Lamentably, it’s common to see inspirational fact-based stories become unexceptional films. And that’s the case with The Boy Who Harnessed the Wind, the feature directorial debut by actor Chiwetel Ejiofor (12 Years A Slave), who also stars. With the latter in control of his own screenplay, the film is a pedestrian adaptation of the book co-written by Malawian William Kamkwamba, the protagonist and true hero of this story, and NY Times bestselling author Bryan Mealer.

Set in Malawi, the story follows William (Maxwell Simba), a smart 13-year-old boy from the village of Wimbe who puts his head to work after reading the book Using Energy. His intention is to help his family and neighbors overcoming a disastrous harvest season, a severe drought and subsequent famine that follows. Motivated, William finds no technical troubles in building the windmill to produce energy and pump water into the fields; his biggest challenge is to convince his incredulous father of what he just had done.

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Ejiofor recreated the story with the best intentions, equally incorporating the political turmoil that was affecting the country. However, he seemed more concerned in touching our hearts with immoderate melodrama than providing an absorbing narrative depleted of that upsetting tonal familiarity that is commonly associated with emotional true stories.

There are a few slippery occasions where the film actually touches banality, yet the performance of the young debutant Simba prevented it to enter in an earlier collision. In the present case, forceful simplicity didn’t guarantee authenticity.

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Brothers' Nest (2019)

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Direction: Clayton Jacobson
Country: Australia

Led by powerful complementary performances from Clayton and Shane Jacobson, Brothers’ Nest is a resourceful blend of family drama, dark comedy, and infamous crime. An inordinately entertaining low-budget thriller galvanized by a Coenesque style and shrouded in a doomed atmosphere. Clayton directed it from a story by Jaime Browne and Chris Pahlow.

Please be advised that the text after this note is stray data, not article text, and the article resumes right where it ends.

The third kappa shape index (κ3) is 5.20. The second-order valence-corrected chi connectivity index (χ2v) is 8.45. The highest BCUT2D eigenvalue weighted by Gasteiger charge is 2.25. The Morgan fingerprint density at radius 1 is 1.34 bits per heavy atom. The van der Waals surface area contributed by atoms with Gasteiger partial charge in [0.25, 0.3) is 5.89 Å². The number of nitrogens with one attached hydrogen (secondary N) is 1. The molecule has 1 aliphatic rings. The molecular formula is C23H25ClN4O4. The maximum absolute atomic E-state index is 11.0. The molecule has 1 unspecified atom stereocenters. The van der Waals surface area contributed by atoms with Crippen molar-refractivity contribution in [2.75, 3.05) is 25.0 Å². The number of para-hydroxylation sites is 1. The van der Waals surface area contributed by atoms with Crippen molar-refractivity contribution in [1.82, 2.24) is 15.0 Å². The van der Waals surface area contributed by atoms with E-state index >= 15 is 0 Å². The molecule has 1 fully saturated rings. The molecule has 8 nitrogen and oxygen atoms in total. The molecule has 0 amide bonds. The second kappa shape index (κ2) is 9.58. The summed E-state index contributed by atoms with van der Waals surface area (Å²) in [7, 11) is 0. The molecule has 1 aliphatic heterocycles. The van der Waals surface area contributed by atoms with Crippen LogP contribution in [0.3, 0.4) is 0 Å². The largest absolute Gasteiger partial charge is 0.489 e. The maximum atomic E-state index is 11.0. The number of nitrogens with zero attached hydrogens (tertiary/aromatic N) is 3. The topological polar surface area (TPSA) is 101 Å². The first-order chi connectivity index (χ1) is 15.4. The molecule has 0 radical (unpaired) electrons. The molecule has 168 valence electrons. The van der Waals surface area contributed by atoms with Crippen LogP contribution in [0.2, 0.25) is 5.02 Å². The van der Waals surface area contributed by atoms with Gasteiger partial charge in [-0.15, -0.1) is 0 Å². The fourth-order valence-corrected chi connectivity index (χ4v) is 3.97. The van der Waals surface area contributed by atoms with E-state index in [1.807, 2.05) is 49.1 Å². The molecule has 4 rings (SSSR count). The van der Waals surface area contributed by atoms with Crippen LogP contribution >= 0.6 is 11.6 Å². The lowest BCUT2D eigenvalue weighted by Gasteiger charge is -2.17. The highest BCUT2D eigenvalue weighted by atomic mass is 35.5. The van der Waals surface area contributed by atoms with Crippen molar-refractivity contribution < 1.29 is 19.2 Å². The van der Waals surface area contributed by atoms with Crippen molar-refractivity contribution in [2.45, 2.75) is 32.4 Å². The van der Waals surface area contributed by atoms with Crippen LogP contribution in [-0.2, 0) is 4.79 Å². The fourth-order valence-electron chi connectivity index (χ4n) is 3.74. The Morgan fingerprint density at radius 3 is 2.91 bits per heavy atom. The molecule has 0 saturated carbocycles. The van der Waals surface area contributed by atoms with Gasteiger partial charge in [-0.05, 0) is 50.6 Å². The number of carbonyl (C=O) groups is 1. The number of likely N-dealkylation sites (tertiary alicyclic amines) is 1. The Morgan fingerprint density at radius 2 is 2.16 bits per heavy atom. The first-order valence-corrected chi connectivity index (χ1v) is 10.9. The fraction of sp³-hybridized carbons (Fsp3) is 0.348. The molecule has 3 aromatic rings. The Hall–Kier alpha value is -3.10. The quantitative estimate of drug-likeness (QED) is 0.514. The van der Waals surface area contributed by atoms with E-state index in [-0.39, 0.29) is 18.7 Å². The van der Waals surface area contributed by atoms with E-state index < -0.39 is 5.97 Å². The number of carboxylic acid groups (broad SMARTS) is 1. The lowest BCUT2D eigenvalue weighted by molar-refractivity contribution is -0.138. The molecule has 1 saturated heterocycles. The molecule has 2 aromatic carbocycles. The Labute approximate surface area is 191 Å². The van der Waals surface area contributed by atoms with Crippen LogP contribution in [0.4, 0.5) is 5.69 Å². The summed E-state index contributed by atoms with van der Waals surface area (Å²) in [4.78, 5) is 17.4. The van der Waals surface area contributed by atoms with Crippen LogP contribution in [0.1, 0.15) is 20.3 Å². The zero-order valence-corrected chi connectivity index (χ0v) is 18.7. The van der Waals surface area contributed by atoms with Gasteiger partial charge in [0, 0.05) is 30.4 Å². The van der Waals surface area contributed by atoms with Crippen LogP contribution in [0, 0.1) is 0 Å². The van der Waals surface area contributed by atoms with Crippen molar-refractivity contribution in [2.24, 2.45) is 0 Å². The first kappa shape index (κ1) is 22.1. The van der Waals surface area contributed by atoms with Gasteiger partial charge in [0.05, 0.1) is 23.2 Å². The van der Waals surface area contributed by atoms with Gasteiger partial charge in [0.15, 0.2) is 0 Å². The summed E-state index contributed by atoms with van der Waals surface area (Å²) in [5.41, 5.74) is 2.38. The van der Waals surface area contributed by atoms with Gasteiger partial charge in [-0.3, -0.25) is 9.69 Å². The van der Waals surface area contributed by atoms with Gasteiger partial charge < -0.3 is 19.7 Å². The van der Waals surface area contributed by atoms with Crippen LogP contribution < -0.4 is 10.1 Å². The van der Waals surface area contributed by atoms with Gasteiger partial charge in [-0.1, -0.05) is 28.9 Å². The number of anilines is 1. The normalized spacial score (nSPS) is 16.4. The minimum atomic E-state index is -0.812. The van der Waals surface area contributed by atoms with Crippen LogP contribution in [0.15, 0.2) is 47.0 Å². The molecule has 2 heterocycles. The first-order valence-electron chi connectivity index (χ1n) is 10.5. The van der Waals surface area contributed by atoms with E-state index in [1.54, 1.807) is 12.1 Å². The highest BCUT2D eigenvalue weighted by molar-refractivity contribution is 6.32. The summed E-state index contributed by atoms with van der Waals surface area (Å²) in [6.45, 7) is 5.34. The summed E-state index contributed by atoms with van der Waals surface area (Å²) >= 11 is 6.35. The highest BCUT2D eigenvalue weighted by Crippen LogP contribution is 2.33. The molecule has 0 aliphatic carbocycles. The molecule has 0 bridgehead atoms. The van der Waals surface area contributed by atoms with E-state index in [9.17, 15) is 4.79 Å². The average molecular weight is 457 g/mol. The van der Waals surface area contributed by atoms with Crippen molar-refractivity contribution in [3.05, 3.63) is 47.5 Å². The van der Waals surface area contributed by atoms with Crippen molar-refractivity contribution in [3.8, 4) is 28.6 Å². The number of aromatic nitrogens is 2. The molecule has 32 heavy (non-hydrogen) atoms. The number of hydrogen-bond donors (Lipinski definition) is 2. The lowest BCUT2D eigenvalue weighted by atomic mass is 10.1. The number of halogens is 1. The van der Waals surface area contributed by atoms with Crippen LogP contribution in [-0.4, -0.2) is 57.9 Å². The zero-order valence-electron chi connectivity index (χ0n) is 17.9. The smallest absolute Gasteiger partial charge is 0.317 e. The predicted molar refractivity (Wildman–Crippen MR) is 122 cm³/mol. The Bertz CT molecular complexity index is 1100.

Taking place at a secluded old house in Victoria, Australia, the tale follows two frustrated brothers, Jeff (Clayton) and Terry (Shane), who resolve to murder their stepfather, Rodger (Kim Gyngell). The reason is clear: their mother (Lynette Curran) is dying of cancer and her inheritance is about to be delivered to her longtime partner.

Besides utterly obsessed, scrupulous, and manipulative, Jeff is an annoying smart-ass. As the mastermind of the plan, he has answers for everything and constantly rebukes Terry, who exhibits a more passive temperament. As a matter of fact, the latter doesn’t seem to take the plan too seriously, showing more concern about his ex-wife taking his kids away from him.

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As you’re probably guessing by now, the plan is altered last minute, becoming corrupted with both gut-wrenching anxiety and supplementary violence that ramps up for a tense and tragic finale with some good laughs in between.

Boasting a fantastic score by Richard Pleasance and his Pleasantville band, the film takes some time to build up, but the writing is effective, pointing out to a tough, unrelenting, and intense final part where the brothers’ loyalty is put to test.